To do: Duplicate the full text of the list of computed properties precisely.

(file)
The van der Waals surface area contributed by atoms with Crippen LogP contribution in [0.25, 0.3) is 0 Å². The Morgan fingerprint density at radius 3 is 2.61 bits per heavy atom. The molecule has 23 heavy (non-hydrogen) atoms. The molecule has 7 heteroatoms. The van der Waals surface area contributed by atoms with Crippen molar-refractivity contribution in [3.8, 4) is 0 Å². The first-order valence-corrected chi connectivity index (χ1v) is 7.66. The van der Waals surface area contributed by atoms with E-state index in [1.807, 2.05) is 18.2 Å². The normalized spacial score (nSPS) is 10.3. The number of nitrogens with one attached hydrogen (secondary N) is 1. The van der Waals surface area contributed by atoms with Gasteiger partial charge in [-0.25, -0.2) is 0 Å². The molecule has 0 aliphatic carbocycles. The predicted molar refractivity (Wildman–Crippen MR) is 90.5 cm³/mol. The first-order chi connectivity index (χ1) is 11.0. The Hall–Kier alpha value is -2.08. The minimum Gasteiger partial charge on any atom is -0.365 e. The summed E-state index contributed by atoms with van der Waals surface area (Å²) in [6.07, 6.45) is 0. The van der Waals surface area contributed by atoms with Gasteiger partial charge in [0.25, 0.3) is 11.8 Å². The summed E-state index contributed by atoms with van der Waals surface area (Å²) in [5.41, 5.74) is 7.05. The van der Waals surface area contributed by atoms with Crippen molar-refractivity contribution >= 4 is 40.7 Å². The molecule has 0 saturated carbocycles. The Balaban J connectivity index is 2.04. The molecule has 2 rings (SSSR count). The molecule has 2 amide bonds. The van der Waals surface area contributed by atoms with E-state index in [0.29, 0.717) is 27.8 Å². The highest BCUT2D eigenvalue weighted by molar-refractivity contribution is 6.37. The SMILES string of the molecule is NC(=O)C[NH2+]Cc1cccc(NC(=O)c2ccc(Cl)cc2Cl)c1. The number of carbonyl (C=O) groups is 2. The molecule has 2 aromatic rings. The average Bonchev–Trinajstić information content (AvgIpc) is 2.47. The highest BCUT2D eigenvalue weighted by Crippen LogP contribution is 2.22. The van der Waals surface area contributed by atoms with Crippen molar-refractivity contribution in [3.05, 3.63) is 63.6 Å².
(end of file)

The van der Waals surface area contributed by atoms with Crippen LogP contribution in [0.25, 0.3) is 0 Å². The Morgan fingerprint density at radius 3 is 2.61 bits per heavy atom. The molecule has 23 heavy (non-hydrogen) atoms. The molecule has 7 heteroatoms. The van der Waals surface area contributed by atoms with Crippen molar-refractivity contribution in [3.8, 4) is 0 Å². The first-order valence-corrected chi connectivity index (χ1v) is 7.66. The van der Waals surface area contributed by atoms with E-state index in [1.807, 2.05) is 18.2 Å². The normalized spacial score (nSPS) is 10.3. The number of nitrogens with one attached hydrogen (secondary N) is 1. The van der Waals surface area contributed by atoms with Gasteiger partial charge in [-0.25, -0.2) is 0 Å². The molecule has 0 aliphatic carbocycles. The predicted molar refractivity (Wildman–Crippen MR) is 90.5 cm³/mol. The first-order chi connectivity index (χ1) is 11.0. The Hall–Kier alpha value is -2.08. The minimum Gasteiger partial charge on any atom is -0.365 e. The summed E-state index contributed by atoms with van der Waals surface area (Å²) in [6.07, 6.45) is 0. The van der Waals surface area contributed by atoms with Gasteiger partial charge in [0.25, 0.3) is 11.8 Å². The summed E-state index contributed by atoms with van der Waals surface area (Å²) in [5.41, 5.74) is 7.05. The van der Waals surface area contributed by atoms with Crippen molar-refractivity contribution >= 4 is 40.7 Å². The molecule has 0 saturated carbocycles. The Balaban J connectivity index is 2.04. The molecule has 2 rings (SSSR count). The molecule has 2 amide bonds. The van der Waals surface area contributed by atoms with E-state index in [0.29, 0.717) is 27.8 Å². The highest BCUT2D eigenvalue weighted by molar-refractivity contribution is 6.37. The SMILES string of the molecule is NC(=O)C[NH2+]Cc1cccc(NC(=O)c2ccc(Cl)cc2Cl)c1. The number of carbonyl (C=O) groups is 2. The molecule has 2 aromatic rings. The average Bonchev–Trinajstić information content (AvgIpc) is 2.47. The highest BCUT2D eigenvalue weighted by Crippen LogP contribution is 2.22. The van der Waals surface area contributed by atoms with Crippen molar-refractivity contribution in [3.05, 3.63) is 63.6 Å².